Predictive factors for removal of percutaneous endoscopic gastrostomy tube in post-stroke dysphagia
Youbin Yi, Eun Joo Yang, Juyong Kim, Woo Jin Kim, Yusun Min, Nam-Jong Paik
Department of Rehabilitation Medicine, Seoul National University College of Medicine, Seoul National University Bundang Hospital, 166 Gumi-ro, Bundang-gu, Seongnam-si, Gyeonggi-do, 463-707, South Korea
Objective: To investigate predictive factors for percutaneous endoscopic gastrostomy (PEG) removal, thereby minimizing unnecessary PEG insertion in post-stroke dysphagia.
Design: Retrospective cohort study.
Patients: A total of 49 patients who undertook PEG tube insertion for post-stroke dysphagia
Methods: Patients were divided into a removal group (n = 8) and a sustaining group (n = 41) depending on the presence of a PEG tube. Patients’ demographic data, nutritional status, Charlson’s Comorbidity Index (CCI), and video-fluoroscopic
swallowing study findings at the time of PEG insertion were compared between the 2 groups.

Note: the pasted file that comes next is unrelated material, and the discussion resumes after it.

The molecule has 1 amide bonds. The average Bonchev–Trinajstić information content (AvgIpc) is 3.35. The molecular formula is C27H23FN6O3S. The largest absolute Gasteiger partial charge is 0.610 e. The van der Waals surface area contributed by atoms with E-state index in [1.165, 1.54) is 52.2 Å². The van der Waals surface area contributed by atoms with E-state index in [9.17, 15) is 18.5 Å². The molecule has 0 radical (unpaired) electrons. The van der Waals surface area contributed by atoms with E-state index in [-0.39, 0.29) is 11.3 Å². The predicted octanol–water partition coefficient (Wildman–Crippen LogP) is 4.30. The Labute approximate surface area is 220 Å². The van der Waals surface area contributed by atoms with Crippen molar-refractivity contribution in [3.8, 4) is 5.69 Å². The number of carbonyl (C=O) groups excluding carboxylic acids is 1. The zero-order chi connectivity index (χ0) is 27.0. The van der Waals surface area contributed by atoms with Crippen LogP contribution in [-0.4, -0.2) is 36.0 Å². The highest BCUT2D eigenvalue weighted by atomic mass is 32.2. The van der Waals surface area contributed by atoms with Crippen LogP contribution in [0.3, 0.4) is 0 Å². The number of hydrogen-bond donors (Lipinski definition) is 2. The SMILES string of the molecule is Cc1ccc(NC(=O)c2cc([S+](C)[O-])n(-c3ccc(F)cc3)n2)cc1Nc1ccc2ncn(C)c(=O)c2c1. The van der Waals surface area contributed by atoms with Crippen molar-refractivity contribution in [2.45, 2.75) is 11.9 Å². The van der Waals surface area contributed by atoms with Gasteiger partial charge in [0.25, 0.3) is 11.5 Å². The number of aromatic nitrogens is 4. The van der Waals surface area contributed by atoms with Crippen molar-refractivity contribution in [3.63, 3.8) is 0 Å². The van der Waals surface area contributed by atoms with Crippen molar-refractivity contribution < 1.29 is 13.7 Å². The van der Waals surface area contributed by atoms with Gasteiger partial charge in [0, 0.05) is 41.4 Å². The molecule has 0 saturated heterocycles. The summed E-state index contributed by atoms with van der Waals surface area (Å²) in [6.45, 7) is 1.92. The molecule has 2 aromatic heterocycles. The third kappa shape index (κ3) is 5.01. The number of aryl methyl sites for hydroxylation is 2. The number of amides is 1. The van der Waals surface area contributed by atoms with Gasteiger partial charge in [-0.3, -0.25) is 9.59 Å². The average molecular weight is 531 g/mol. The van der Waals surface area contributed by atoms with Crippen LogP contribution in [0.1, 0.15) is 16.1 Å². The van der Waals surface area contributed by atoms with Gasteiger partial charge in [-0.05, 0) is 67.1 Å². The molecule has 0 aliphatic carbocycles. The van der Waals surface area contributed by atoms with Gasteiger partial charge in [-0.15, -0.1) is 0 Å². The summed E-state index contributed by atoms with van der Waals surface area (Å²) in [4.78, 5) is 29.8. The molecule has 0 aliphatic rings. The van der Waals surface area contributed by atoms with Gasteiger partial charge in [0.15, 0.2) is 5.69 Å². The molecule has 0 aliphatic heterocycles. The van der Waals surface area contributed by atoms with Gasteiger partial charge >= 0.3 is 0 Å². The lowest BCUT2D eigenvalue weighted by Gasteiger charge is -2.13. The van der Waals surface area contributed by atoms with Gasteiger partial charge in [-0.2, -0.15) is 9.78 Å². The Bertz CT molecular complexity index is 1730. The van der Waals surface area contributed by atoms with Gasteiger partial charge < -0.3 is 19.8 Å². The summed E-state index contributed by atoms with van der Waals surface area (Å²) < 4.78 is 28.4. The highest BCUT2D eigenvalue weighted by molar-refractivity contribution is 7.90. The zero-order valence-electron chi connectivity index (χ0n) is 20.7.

Results: Eight out of 49 patients (16.3%) removed the PEG tube at a mean of 4.8 months after the insertion. Demographic data, nutritional status, and CCI were comparable between the 2 groups before tube insertion. Video-fluoroscopic swallowing study findings in the removal group showed a lower prevalence of premature bolus loss (50.0% vs 73.2%; p = 0.032), aspiration (37.5% vs 80.6%; p = 0.012) and pharyngeal trigger delay (12.5% vs 74.2%; p = 0.010) than those in the sustaining group.
Conclusion: The absence of aspiration or pharyngeal trigger delay in video-fluoroscopic swallowing study findings at the time of PEG insertion may be a predictive factor for eventual removal of PEG tubes. Identification of removal factors will assist in determining PEG insertion.
Do you want to comment on this paper? The comments will show up here and if appropriate the comments will also separately be forwarded to the authors.
You need to login/create an account to comment on articles. Click here to login/create an account